Why Washington Blows Up over European Army

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Originally appeared on strategic-culture.org

“Insulting” – that’s how US President Donald Trump sharply reacted to the idea of a “real European army” proposed by French President Emmanuel Macron.

And it was how Macron rationalized the need for an independent military force for Europe that perhaps most irked the American leader.

Speaking on a tour of World War I battlefields in northern France last week, Macron said that Europe needed to defend itself from “China, Russia and even the United States of America”.

Why Washington Blows Up over European Army

It was a pretty extraordinary choice of words by the French leader. To frame the US among an array of perceived foreign enemy powers was a devastating blow to the concept of a much-vaunted transatlantic alliance.

Since the Second World War, ending 1945, the concept of an American-European alliance has been the bedrock of a supposed inviolable, mutual defense pact. That nearly seven-decade alliance is now being questioned more than ever.

Macron’s call for a European army was further backed up by German Chancellor Angel Merkel who also pointedly said this week that Europe can no longer rely on the US for its defense.

Russia’s President Vladimir Putin has welcomed the proposal for Europe to form its own military organization, independent from Washington. No doubt, Moscow views such a development as augmenting a move towards a multipolar international order, which Russia and China, among others, have been advocating in opposition to American ambitions of unipolar dominance.

When Trump arrived in Paris last weekend along with dozens of other world leaders, including Putin, to commemorate the centennial anniversary marking the end of World War I, there was a notable frostiness between Macron and the American president. Only a few months ago, Macron and Trump had appeared the best of friends in what some observers referred to as a “bromance”.

During the Paris events, Macron sought to placate Trump by saying that the European army proposal would have a “complementary” role to the US-led NATO military alliance. However, their relationship further soured when Macron later delivered a speech in which he made a veiled rebuke of Trump’s “nationalist” politics.

Days later, on returning to Washington, Trump then fired off a fusillade of angry tweets attacking Macron in very personal terms over a range of issues, including “unfair” economic trade and France’s alleged ungrateful attitude towards the US liberation of Paris from Nazi Germany during the Second World War.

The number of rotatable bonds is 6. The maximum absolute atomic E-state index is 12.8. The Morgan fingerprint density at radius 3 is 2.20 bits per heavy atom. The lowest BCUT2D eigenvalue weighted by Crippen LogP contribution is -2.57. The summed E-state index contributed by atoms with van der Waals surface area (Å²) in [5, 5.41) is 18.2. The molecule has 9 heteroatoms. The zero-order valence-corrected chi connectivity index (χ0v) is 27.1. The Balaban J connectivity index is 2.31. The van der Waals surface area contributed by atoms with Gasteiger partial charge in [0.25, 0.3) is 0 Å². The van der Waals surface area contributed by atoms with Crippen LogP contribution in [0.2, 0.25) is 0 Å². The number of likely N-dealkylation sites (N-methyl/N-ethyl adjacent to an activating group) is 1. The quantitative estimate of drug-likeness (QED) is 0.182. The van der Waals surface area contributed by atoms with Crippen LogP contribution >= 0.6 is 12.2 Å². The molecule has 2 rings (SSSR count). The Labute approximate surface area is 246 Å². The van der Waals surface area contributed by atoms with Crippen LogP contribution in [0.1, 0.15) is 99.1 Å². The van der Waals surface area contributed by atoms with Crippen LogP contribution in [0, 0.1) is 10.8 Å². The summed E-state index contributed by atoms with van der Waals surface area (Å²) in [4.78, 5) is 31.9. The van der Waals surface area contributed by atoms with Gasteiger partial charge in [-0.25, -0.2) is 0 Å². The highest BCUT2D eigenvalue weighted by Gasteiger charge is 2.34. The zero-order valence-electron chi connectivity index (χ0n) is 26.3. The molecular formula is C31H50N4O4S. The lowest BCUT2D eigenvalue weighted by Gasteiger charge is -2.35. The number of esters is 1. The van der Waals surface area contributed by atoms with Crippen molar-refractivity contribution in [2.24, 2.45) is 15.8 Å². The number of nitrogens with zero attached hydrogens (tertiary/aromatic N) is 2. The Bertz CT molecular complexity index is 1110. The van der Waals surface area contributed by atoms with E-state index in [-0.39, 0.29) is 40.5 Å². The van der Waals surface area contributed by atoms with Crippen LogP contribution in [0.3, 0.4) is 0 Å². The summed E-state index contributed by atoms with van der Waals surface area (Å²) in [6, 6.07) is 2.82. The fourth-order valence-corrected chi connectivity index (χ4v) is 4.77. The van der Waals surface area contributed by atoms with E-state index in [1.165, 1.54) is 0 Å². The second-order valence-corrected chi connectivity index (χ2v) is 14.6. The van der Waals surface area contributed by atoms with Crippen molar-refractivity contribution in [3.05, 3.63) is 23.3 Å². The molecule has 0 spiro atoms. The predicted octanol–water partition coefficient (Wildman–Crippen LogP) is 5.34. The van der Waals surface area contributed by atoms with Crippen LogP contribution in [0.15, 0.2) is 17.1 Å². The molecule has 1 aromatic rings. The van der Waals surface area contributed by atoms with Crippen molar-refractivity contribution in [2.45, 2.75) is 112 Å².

The rift between the US and Europe has been brewing even before Trump’s presidency. For years, Washington has been carping that the Europeans need to spend more on military defense, claiming that the US has been shouldering the burden for too long. Trump has taken the griping to a new, higher level. Recall that he has threatened to pull out of NATO because the Europeans were “free loading” on American “protection”.

The irony is that now the French and German leaders are talking about setting up their own military defenses, Trump has blown a fuse.

Evidently, the American contention is not about “burden sharing” of defense. If Washington was genuinely aggrieved about supposedly defending Europe at too much of its own expense, then Trump, one would think, would be only too glad to hear that the Europeans were at last making their own military arrangements, and taking the burden off Washington.

This gets to the heart of the matter about the real purpose of NATO and presence of tens of thousands of US troops stationed in bases across Europe since 1945. American military presence in Europe is not about “protecting” its supposed allies. It is, and always has been, about projecting American power over Europe. In reality, American troops and bases in Europe are more functioning as an occupying force, keeping the Europeans in line with Washington’s strategic objectives of hegemony over the continent.

Macron and Merkel’s vision of a European army is probably fanciful anyway, without any real prospect of materializing. How such a new defense arrangement would work independently from the 29-member NATO alliance led by the US seems unwieldy and impractical.

But the latest tensions between Washington and European leaders over military organization demonstrate the real nature of America’s relationship to Europe. It is about domination by Washington over Europe and has little to do with partnership and protection.

When Trump and previous US presidents have urged greater military spending by Europe the ulterior agenda is for Europeans to pay more to underpin American military presence, not for Europeans to find their own independent defense arrangement.

Tensions in the transatlantic axis seem to be coming to a head, heightened by Trump’s nationalistic “America First” policy. Rivalries are sharpening over trade, US sanctions on Iran, Trump’s threats against European energy plans with Russia, the Paris Climate Accord, and squabbling over NATO expenditures.

There is nothing progressive about Macron or Merkel’s call for a European army. It is more to do with France and Germany wanting to assert themselves as great powers and to shake off American tutelage out of frustration with Trump’s domineering petulance.

Only last week, Macron caused controversy when he praised French military general Philippe Pétain who collaborated with Nazi Germany as leader of Vichy France (1940-44). Macron wants a European army to satisfy his own nationalistic ambitions of revamping French global power. This week, he spent the night onboard a refurbished French aircraft carrier, the Charles de Gaulle, from which he gave a media interview saying that being “an ally of America meant not being a vassal”. Touché!